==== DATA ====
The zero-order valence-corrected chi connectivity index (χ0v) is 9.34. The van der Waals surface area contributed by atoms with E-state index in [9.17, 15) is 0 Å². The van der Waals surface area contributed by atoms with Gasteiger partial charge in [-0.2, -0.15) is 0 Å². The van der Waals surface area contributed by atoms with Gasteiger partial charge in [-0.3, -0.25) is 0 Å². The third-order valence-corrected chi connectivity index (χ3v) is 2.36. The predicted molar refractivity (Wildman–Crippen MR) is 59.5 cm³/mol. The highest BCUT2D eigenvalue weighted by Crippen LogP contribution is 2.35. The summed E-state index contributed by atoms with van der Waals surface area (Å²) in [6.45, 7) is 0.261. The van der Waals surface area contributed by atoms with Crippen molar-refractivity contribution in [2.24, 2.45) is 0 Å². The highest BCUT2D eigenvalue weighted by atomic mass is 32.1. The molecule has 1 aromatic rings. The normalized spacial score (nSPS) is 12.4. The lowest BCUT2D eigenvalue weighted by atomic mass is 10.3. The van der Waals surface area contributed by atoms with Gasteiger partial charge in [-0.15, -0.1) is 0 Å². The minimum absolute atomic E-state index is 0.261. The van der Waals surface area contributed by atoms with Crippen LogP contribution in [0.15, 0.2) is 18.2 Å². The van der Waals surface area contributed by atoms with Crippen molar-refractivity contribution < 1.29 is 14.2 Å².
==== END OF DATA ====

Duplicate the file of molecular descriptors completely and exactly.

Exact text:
The zero-order valence-corrected chi connectivity index (χ0v) is 9.34. The van der Waals surface area contributed by atoms with E-state index in [9.17, 15) is 0 Å². The van der Waals surface area contributed by atoms with Gasteiger partial charge in [-0.2, -0.15) is 0 Å². The van der Waals surface area contributed by atoms with Gasteiger partial charge in [-0.3, -0.25) is 0 Å². The third-order valence-corrected chi connectivity index (χ3v) is 2.36. The predicted molar refractivity (Wildman–Crippen MR) is 59.5 cm³/mol. The highest BCUT2D eigenvalue weighted by Crippen LogP contribution is 2.35. The summed E-state index contributed by atoms with van der Waals surface area (Å²) in [6.45, 7) is 0.261. The van der Waals surface area contributed by atoms with Crippen molar-refractivity contribution in [2.24, 2.45) is 0 Å². The highest BCUT2D eigenvalue weighted by atomic mass is 32.1. The molecule has 1 aromatic rings. The normalized spacial score (nSPS) is 12.4. The lowest BCUT2D eigenvalue weighted by atomic mass is 10.3. The van der Waals surface area contributed by atoms with Gasteiger partial charge in [-0.15, -0.1) is 0 Å². The minimum absolute atomic E-state index is 0.261. The van der Waals surface area contributed by atoms with Crippen LogP contribution in [0.15, 0.2) is 18.2 Å². The van der Waals surface area contributed by atoms with Crippen molar-refractivity contribution < 1.29 is 14.2 Å².